$ from appName.models import modelName
Over here, the appName refers to the name of your app which you have created and hence where your models are currently stored. The modelName refers to the name of the model that you want to import and use. You can have multiple models imported over here, as seen in the example below:
Now, you can access the model object and read data from it. For example, if we want the list of all the posts, we can simply get them by running the following command into our terminal:
The following is the result of the above command:
We can do several other kind of stuffs in the ORM like creating new database data, updating the data, and all the other database commands that you can.
One of the best things that the Django ORM provides to its users is the ability to automatically link and establish relations between the attributes of your model’s object and the corresponding table fields. In databases, mainly three types of relationships exist. these are the One-to-One relationship, the One-to-Many or Many-to-One relationship, and the Many-to-Many relationships.
A One-to-One relationship is, as the name suggests, where the record of one table corresponds to a single record of another table. In Django ORM, we can easily establish this like the following:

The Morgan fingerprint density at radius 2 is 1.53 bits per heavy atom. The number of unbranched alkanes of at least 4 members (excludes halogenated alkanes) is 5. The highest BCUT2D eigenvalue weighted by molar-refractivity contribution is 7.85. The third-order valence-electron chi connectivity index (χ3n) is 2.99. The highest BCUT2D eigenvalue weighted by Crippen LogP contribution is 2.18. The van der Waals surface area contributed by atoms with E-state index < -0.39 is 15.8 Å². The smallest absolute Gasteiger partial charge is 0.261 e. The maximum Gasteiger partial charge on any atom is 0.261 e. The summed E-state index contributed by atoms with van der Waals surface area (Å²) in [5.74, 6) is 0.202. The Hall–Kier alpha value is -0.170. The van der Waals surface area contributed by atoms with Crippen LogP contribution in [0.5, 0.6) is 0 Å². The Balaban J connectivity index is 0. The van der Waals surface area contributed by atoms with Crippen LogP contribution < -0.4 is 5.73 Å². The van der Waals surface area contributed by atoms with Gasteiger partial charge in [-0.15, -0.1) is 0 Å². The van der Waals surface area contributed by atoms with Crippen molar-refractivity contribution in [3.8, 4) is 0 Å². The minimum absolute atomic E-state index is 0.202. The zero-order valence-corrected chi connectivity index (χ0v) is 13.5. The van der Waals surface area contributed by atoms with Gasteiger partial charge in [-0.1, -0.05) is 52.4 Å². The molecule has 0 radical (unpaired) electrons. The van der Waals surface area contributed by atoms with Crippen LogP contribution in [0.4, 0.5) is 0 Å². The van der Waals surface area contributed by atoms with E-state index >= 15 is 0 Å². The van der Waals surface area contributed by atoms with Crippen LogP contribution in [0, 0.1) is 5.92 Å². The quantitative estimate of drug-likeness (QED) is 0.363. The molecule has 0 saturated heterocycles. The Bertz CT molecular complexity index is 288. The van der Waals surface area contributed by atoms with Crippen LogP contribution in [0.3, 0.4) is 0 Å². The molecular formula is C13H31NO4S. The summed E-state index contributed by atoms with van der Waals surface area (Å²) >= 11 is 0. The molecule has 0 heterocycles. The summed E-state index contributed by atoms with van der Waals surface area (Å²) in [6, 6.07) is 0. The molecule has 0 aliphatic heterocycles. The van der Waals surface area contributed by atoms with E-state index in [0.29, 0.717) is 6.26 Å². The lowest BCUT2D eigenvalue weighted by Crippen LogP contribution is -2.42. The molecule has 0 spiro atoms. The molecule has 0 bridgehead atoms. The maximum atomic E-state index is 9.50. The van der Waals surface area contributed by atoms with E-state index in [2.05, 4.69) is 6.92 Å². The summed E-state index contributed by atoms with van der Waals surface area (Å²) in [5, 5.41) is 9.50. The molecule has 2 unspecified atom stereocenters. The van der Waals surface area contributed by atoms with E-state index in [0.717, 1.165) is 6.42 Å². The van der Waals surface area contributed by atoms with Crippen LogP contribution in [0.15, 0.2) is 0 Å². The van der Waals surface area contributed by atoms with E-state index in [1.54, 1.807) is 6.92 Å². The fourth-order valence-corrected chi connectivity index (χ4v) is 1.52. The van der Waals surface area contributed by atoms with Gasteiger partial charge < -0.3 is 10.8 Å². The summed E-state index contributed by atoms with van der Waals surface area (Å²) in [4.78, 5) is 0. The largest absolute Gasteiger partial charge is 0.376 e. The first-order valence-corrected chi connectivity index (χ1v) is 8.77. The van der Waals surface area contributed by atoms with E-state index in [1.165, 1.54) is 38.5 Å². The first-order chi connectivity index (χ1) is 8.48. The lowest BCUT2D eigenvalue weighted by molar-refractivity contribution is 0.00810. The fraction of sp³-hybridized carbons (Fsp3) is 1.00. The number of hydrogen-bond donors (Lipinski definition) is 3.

user = models.OneToOneField(
name_of_father = models.CharField(max_length=100)
name_of_mother = models.CharField(max_length=100)
Over here, each user can only have single biological parents, and therefore, it is a one-to-one relationship. Now, if we delete any user accessing this model, it will also delete the model of the 2nd user since they are dependent on each other.
A one-to-many or many-to-one refers to a relationship where a parent record can have several child records, however, it can have only one or none child as well. In Django ORM, we can easily establish this relationship using the ForeignKey field:
name = models.CharField(max_length=255)
customer = models.ForeignKey(
As seen in the above code, a customer can have multiple vehicles.
Lastly, a many-to-many relationships define a relationship where multiple tables can relate to each another. We can create this using the ManyToMany field. In the example below, we have created two models, one for the user and the other for their posts. There can be multiple users as well since each user can have multiple posts.
post = models.ManyToManyField(Post, blank=True)
friends = models.ManyToManyField(settings.AUTH_USER_MODEL, blank=True)
post = models.TextField()
likes = models.ManyToManyField(settings.AUTH_USER_MODEL, blank=True, related_name=‘user_likes’)
The Django ORM is an extremely powerful tool and has made the work of web developers so much easier. It has a variety of features such as manipulation of database models, establishing a relationship between the models, and so much more. In a nutshell, the Django ORM is one of the best things that comes with Django and is highly effective at the job provided to it.